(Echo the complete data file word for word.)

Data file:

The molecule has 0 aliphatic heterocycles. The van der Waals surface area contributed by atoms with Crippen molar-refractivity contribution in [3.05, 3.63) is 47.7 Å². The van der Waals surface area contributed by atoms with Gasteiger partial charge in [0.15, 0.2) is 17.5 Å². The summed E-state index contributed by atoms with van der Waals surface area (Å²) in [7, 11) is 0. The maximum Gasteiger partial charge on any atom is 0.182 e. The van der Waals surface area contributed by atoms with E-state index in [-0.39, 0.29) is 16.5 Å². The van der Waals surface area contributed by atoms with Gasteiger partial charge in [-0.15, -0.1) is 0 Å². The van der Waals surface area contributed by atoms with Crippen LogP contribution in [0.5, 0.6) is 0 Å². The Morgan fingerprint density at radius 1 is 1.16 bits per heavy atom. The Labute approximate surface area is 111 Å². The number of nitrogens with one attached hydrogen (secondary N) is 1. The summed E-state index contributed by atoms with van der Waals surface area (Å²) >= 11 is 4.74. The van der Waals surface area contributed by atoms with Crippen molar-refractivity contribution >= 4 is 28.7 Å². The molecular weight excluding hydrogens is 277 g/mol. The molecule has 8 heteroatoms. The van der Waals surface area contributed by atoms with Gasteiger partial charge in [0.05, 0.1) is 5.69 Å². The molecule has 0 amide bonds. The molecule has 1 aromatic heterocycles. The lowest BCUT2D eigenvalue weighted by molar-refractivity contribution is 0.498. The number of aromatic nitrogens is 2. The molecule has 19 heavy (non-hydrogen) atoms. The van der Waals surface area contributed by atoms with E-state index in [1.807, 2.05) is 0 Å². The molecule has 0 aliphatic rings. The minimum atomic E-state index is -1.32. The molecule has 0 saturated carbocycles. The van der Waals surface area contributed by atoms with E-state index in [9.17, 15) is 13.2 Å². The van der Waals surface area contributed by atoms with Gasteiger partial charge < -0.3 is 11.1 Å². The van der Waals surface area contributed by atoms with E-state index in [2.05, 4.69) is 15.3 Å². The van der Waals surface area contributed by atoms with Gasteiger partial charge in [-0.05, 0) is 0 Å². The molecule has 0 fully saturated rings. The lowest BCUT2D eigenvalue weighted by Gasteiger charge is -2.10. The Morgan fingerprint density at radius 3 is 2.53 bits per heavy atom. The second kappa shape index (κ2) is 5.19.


The molecule has 0 aliphatic heterocycles. The van der Waals surface area contributed by atoms with Crippen molar-refractivity contribution in [3.05, 3.63) is 47.7 Å². The van der Waals surface area contributed by atoms with Gasteiger partial charge in [0.15, 0.2) is 17.5 Å². The summed E-state index contributed by atoms with van der Waals surface area (Å²) in [7, 11) is 0. The maximum Gasteiger partial charge on any atom is 0.182 e. The van der Waals surface area contributed by atoms with E-state index in [-0.39, 0.29) is 16.5 Å². The van der Waals surface area contributed by atoms with Gasteiger partial charge in [-0.15, -0.1) is 0 Å². The van der Waals surface area contributed by atoms with Crippen LogP contribution in [0.5, 0.6) is 0 Å². The Morgan fingerprint density at radius 1 is 1.16 bits per heavy atom. The Labute approximate surface area is 111 Å². The number of nitrogens with one attached hydrogen (secondary N) is 1. The summed E-state index contributed by atoms with van der Waals surface area (Å²) >= 11 is 4.74. The van der Waals surface area contributed by atoms with Crippen molar-refractivity contribution >= 4 is 28.7 Å². The molecular weight excluding hydrogens is 277 g/mol. The molecule has 8 heteroatoms. The van der Waals surface area contributed by atoms with Gasteiger partial charge in [0.05, 0.1) is 5.69 Å². The molecule has 0 amide bonds. The molecule has 1 aromatic heterocycles. The lowest BCUT2D eigenvalue weighted by molar-refractivity contribution is 0.498. The number of aromatic nitrogens is 2. The molecule has 19 heavy (non-hydrogen) atoms. The van der Waals surface area contributed by atoms with E-state index in [1.807, 2.05) is 0 Å². The molecule has 0 aliphatic rings. The minimum atomic E-state index is -1.32. The molecule has 0 saturated carbocycles. The van der Waals surface area contributed by atoms with E-state index in [9.17, 15) is 13.2 Å². The van der Waals surface area contributed by atoms with Gasteiger partial charge < -0.3 is 11.1 Å². The van der Waals surface area contributed by atoms with E-state index in [2.05, 4.69) is 15.3 Å². The van der Waals surface area contributed by atoms with Gasteiger partial charge in [-0.05, 0) is 0 Å². The molecule has 0 fully saturated rings. The lowest BCUT2D eigenvalue weighted by Gasteiger charge is -2.10. The Morgan fingerprint density at radius 3 is 2.53 bits per heavy atom. The second kappa shape index (κ2) is 5.19.